Letters to Christina Reflections on My Life and Work. >A book written in the form of letters to his niece Christina. >Through his letters Freire revisits his childhood providing an intimate account of his life and how he grew to become an educator with such commitment in his life and work as a teacher working to liberate the oppressed. He spoke very truly of his experiences growing up there was no efforts to idealize or romanticize his memories-he described them because those were the years that fed his critical thought in adulthood.(p192) He also described his open reminiscing by saying “For me to return to my distant childhood is a necessary act of curiosity ”(p13) >Throughout these letters we are reminded of the importance memory plays and how they enable us to generate change for the future. >The close relationship of the letters to Paulo's life make the points he is arguing more intense. They translate real moments of the objectivity of Brazilian history, a history that he participated in as a subject.(p192) >His letters invite fellow teachers to deepen their convictions for a pedagogy for liberation and to broaden our conceptions of how we address ourselves and those with whom we struggle. His words strengthen and work towards a critical action.
Teachers as cultural workers: Letters to those who dare teach Freire's last book. Teachers as Cultural Workers. Letters to Those Who Dare Teach, focuses on Paulo Freire's ideas about culture, education and social change. He also explores the possibilities of interpretation in language, and hidden explicit intentions. Freire claims that the job of a teacher is a joyful and rigorous career, and that they themselves are also learners. Freire proclaimed that he would never feel ashamed of being a teacher. Freire states that teachers must not act as parents to their students. This book is written in the context of the infant democracy in Brazil. However the ideas that Freire presents should be influential on teacher education in other social contexts. Freire's inspirational vision of a democratic teaching force provides teachers with practical strategies and philosophical foundations for pursuing their careers in education. These are points that are still used to inspire in teacher training courses today.
Freire’s key ideas.... <ul><li>Freire believed that education was founded on reproducing existing political and economical order as ‘education for domestication’ where the learner is conditioned into a structure based on oppressive relations of domination/ subordination. </li></ul><ul><li>Freire saw that the rural poor in Brazil were oppressed by what he called “a culture of silence”. This culture of silence was created by the military dictatorship that ruled Brazil. He divided all education into two camps: education that accepted the status quo and the position of the poor in it, and education that liberated people and facilitated freedom . Education could not be neutral. </li></ul><ul><li>According to Freire, the role of the teacher or educator is to: </li></ul><ul><li>~break down the barrier between teacher and taught. </li></ul><ul><li>~speak the ‘same language’ as the learner. </li></ul><ul><li>~be aware of how they construct their world of learning. </li></ul><ul><li>~be aware of learning needs </li></ul><ul><li>~start from where the learners are </li></ul><ul><li>~encourage them to learn and explore their own experiences. </li></ul><ul><li>Paulo Freire’s ideas led to the foundation of a popular education movement in Brazil and in Latin America. Community educators and religious groups working with the poor use his techniques and methods and they can also be found today in union courses and training courses. </li></ul>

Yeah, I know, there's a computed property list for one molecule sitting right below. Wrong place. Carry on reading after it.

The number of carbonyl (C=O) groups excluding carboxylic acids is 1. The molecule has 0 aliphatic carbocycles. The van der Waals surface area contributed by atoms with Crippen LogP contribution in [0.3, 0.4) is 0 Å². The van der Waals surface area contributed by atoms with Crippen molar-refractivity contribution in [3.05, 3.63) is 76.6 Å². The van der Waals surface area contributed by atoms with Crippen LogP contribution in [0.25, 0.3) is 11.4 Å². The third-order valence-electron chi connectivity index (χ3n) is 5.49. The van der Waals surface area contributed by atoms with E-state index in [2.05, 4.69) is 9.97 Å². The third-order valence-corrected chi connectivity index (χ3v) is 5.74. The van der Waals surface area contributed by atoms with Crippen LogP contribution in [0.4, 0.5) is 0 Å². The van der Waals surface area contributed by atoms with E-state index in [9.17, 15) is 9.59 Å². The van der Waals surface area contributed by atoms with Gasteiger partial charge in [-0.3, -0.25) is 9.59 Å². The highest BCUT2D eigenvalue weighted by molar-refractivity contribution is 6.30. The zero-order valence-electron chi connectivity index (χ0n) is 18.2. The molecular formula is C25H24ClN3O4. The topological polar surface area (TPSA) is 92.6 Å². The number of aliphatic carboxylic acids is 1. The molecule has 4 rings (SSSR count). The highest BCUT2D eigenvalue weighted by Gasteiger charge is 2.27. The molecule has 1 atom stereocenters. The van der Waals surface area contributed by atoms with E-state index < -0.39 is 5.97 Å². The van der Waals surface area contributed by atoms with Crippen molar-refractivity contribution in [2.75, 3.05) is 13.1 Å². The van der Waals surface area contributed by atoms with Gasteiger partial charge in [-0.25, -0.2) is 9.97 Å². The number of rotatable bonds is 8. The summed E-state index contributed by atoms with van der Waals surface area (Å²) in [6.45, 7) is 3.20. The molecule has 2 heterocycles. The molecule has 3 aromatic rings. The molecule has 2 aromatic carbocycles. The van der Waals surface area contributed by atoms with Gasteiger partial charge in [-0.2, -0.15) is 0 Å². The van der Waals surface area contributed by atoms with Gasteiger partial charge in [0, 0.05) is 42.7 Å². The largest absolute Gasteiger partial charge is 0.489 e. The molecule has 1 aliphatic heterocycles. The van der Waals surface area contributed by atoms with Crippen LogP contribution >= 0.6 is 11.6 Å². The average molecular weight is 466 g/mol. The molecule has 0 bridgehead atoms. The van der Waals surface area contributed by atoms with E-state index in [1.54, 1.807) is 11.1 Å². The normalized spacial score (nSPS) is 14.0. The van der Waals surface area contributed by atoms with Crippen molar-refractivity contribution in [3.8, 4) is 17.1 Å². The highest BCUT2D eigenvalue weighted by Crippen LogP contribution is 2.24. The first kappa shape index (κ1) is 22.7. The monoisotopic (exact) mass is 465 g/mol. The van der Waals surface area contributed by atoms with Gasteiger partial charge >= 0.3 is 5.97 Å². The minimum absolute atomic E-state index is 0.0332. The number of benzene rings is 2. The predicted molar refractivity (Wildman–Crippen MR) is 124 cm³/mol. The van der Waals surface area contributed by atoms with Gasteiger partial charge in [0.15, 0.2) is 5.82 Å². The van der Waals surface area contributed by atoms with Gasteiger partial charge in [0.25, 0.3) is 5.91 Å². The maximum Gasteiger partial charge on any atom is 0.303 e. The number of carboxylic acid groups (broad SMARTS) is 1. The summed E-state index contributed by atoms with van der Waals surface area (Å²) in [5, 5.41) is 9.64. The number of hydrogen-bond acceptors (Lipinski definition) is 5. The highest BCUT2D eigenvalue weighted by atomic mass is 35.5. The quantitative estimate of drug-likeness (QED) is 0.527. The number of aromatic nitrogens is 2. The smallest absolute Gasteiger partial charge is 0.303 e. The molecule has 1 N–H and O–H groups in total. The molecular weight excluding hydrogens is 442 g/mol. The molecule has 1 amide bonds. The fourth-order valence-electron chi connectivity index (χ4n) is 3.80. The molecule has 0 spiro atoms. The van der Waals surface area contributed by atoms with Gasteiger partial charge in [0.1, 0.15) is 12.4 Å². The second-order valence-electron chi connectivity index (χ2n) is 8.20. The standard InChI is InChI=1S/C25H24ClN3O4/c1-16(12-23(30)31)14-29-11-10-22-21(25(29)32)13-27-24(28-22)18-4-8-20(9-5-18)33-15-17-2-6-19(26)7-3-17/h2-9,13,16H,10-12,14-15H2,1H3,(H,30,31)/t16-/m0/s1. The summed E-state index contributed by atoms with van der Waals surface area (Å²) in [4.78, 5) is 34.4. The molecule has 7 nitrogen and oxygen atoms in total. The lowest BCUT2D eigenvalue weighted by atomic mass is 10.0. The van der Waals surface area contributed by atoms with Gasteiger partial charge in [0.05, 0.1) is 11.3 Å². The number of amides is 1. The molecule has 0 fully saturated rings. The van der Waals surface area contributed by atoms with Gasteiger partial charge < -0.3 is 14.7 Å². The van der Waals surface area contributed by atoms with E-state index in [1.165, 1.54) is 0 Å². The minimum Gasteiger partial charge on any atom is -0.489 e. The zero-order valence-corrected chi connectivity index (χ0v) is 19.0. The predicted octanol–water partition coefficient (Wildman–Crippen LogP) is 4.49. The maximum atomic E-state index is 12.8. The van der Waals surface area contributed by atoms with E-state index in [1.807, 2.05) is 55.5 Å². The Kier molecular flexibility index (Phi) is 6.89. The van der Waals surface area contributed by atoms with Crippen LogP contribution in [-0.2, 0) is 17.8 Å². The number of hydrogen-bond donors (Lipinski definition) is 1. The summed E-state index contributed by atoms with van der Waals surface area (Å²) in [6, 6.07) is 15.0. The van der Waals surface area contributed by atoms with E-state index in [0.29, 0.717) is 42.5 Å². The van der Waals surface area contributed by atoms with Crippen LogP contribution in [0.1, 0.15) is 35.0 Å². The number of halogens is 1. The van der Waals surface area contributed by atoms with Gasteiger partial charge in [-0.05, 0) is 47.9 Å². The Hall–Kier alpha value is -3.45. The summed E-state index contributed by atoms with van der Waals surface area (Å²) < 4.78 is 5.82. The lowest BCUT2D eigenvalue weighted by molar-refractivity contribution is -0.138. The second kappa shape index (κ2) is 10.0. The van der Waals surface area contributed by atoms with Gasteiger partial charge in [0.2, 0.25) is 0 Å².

Freires strongest influences! <ul><li>Perhaps the most influential thinker about education in the late twentieth century, Paulo Freire has been particularly popular with informal educators with his emphasis on dialogue and his concern for the oppressed. </li></ul><ul><li>Paulo Freire (1921 - 1997), has left a significant mark on thinking about progressive practice. His Pedagogy of the Oppressed is currently one of the most quoted educational texts. </li></ul><ul><li>His emphasis on dialogue has struck a very strong chord with those concerned with popular and informal education. Freire was able to take the discussion on several steps with his insistence that dialogue involves respect. </li></ul><ul><li>This concept has been seen to enhance the community leading us to act in ways that make for justice and human flourishing. </li></ul><ul><li>Paulo Freire's insistence on situating educational activity in the lived experience of participants has opened up a series of possibilities for the way informal educators can approach practice. </li></ul><ul><li>A number of informal educators have connected with Paulo Freire's use of metaphors drawn from Christian sources. An example of this is the way in which the divide between teachers and learners can be transcended. </li></ul><ul><li>Freire's attention to naming the world has been of great significance to those educators who have traditionally worked with those who do not have a voice, and who are oppressed. The idea of building a 'pedagogy of the oppressed' or a 'pedagogy of hope' and how this may be carried forward has formed a significant impetus to work. </li></ul>
How has Freire influenced todays society... <ul><li>Freire has made it possible for people of lower social positions to get educated, where they would of in the past been shunned allowing them the chance to be able to better themselves and have a voice. The chance for them to be heard is strengthened by the fact that he fought for the chance for such classes to vote which is a practise still continued today. </li></ul><ul><li>In 1991 the Paulo Freire Institute was created, congregating scholars and critics of his pedagogy interventions in reality. This institute is still running in fact is now available in 18 countries continuing Freire’s legacy. </li></ul><ul><li>What a guy!! </li></ul>